“There is so much good news for the women’s tournament teams when we examine the Graduation Success Rates and the Academic Progress Rates in particular,” said Lapchick. “Nineteen women’s tournament teams had a 100 percent graduation rate for their teams. Women do much better academically than men. Furthermore, the academic success gap between African-American and white women’s basketball student-athletes is smaller, although still significant, than between African-American and white men’s basketball student-athletes.

“The women in the tournament are the epitome of what it means to be a student-athlete,” added Lapchick. “Their academic success is a great story.”

Now if only fans would pay to see them take tests and write papers …

Originally published Thu, March 18, 2010

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Week: February 7, 2012
1 Baylor (31) 24-0 1 1 1 775
2 Notre Dame 23-1 2 2 2 743
3 Connecticut 21-2 3 4 3 710
4 Stanford 20-1 4 5 4 685
5 Duke 19-3 6 8 5 650
6 Miami (FL) 20-3 7 7 6 604
7 Kentucky 21-3 5 15 7 584
8 Maryland 20-3 10 10 8 534
9 Wisconsin-Green Bay 20-0 9 24 9 530
10 Ohio State 21-2 11 NR-RV
10 483
11 Tennessee 17-6 8 3 11 476
12 Delaware 20-1 13 NR 12 434
13 Georgetown 18-5 15 11 14 379
14 Texas A&M 16-5 16 6 15 378
15 Nebraska 19-3 18 NR 13 309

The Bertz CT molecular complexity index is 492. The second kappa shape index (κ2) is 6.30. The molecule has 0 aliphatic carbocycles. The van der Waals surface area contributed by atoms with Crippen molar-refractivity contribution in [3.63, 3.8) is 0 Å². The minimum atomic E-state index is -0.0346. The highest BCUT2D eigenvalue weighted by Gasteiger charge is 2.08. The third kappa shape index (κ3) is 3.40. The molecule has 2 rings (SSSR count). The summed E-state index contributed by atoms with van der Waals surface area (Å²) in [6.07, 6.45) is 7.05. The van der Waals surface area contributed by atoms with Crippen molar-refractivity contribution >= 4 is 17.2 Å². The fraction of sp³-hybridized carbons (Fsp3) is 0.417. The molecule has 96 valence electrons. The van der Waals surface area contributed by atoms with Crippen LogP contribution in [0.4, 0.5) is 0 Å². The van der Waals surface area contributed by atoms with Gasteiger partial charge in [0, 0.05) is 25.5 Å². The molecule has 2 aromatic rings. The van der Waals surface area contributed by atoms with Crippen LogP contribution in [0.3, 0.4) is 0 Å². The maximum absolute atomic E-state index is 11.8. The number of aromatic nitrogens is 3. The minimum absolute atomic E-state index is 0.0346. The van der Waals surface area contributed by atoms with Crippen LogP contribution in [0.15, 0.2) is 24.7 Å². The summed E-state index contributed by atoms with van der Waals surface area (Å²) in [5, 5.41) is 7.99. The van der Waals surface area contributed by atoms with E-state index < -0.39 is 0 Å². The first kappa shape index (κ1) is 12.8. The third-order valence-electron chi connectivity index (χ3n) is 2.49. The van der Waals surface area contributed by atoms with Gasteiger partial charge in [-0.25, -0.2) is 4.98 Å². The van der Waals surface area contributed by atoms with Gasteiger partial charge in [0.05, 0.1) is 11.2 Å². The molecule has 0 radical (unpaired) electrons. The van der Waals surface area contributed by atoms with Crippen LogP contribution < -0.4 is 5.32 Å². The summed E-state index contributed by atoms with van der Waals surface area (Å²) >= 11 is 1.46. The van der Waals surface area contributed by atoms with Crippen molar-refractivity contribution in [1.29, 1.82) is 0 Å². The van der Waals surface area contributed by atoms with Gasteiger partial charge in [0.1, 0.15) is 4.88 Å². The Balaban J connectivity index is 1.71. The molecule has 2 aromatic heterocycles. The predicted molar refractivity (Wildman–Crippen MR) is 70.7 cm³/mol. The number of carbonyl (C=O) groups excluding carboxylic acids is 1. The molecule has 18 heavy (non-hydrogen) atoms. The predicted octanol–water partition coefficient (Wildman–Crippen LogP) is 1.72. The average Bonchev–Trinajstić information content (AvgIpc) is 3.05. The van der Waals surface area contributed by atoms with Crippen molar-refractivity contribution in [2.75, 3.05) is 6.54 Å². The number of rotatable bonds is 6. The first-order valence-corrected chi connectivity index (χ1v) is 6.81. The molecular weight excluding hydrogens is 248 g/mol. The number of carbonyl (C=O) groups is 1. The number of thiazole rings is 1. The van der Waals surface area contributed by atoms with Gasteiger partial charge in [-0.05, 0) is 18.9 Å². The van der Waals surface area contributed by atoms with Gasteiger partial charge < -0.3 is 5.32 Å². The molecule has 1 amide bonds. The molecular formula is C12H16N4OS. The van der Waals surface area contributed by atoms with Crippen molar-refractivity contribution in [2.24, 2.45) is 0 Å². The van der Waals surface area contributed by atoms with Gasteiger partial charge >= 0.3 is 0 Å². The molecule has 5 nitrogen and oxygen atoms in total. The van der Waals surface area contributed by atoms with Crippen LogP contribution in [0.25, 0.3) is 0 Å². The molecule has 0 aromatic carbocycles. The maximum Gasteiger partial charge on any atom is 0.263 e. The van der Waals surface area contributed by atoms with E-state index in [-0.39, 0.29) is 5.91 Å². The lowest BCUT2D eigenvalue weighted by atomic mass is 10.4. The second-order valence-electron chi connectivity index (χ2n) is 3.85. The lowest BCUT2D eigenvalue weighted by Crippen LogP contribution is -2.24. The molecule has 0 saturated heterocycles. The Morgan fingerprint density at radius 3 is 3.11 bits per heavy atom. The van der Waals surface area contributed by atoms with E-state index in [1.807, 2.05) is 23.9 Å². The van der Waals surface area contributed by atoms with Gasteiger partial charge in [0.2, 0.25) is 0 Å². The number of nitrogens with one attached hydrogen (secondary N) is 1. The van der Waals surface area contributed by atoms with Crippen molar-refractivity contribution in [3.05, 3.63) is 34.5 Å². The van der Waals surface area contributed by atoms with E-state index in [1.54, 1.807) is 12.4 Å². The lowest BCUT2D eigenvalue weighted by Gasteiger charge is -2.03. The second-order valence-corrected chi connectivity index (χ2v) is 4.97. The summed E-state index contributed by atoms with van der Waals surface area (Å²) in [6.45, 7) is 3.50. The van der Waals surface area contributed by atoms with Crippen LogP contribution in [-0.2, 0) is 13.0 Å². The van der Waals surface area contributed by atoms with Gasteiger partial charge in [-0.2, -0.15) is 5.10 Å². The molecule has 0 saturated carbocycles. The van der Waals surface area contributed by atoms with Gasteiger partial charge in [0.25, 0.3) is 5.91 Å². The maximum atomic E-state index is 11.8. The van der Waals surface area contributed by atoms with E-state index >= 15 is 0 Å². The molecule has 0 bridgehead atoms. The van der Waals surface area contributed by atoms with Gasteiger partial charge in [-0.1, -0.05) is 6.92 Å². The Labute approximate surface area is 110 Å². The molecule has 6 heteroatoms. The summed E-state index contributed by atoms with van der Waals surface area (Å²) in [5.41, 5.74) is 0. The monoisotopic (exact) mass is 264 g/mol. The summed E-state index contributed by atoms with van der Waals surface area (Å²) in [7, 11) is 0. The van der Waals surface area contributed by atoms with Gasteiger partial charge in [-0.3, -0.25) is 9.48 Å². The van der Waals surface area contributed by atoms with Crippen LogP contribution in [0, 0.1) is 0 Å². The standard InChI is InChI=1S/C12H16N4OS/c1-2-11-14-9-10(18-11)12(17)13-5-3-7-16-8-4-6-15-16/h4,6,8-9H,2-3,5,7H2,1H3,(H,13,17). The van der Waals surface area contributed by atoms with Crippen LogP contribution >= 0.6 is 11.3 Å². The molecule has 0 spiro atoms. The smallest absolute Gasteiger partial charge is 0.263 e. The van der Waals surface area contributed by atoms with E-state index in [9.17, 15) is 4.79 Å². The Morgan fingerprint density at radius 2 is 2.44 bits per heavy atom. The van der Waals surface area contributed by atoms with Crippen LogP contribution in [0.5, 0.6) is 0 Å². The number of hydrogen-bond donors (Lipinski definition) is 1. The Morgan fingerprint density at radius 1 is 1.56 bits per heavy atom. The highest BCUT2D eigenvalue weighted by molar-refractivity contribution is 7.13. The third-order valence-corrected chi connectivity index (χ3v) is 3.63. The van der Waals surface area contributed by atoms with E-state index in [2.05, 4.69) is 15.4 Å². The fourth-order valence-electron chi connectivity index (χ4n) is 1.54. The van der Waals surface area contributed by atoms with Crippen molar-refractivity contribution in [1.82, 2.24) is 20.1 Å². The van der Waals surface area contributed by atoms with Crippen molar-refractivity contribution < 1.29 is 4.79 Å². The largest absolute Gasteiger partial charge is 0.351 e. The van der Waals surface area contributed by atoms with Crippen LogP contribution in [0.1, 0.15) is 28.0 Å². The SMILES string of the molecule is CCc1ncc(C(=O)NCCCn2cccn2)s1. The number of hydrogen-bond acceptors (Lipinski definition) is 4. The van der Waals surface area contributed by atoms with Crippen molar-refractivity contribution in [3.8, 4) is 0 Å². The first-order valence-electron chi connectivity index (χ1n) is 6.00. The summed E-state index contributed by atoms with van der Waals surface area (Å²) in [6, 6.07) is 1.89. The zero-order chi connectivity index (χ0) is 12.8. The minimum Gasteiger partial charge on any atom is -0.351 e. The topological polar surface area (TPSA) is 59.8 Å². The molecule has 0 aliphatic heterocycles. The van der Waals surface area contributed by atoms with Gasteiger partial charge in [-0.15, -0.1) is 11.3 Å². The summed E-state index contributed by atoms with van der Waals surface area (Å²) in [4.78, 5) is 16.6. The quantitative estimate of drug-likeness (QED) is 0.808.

16 Rutgers 17-4 14 12 17 372
17 Louisville 17-6 12 9 20 276
18 Gonzaga 21-3 19 NR-RV
19 234
19 Purdue 19-5 17 21 16 222
20 Georgia 18-6 20 12 21 202
21 Penn State 18-5 21 14 18 176
22 DePaul 17-7 23 18 NR-RV
23 Georgia Tech 16-6 22 NR-RV
22 104
24 South Carolina 18-5 NR-RV
NR 24 46
25 Vanderbilt 18-5 NR-RV
NR 45
Dropped Out: No. 24 North Carolina, No. 25 Kansas.
First-place votes: Total first-place votes received (if any) are indicated in parentheses following school name.
Others receiving votes: St. Bonaventure (22-2) 34; North Carolina (17-6) 19; California (17-6) 18; Florida Gulf Coast (21-2) 16; Middle Tennessee (19-5) 15; Texas-El Paso (20-2) 8; Texas Tech (16-6) 5; Brigham Young (21-4) 4; Fresno State (19-4) 4; St. John's (15-8) 4; Princeton (15-4) 3; Oklahoma (15-7) 2; West Virginia (17-6) 2; Kansas State (15-7) 1.
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Credit: Courtesy Women's Basketball Coaches Association (WBCA). The weekly Division I Top 25 Coaches' Poll, sponsored by USA Today and ESPN, is based on voting by a Board of Coaches made up of 31 head coaches at Division I institutions all of whom are WBCA members.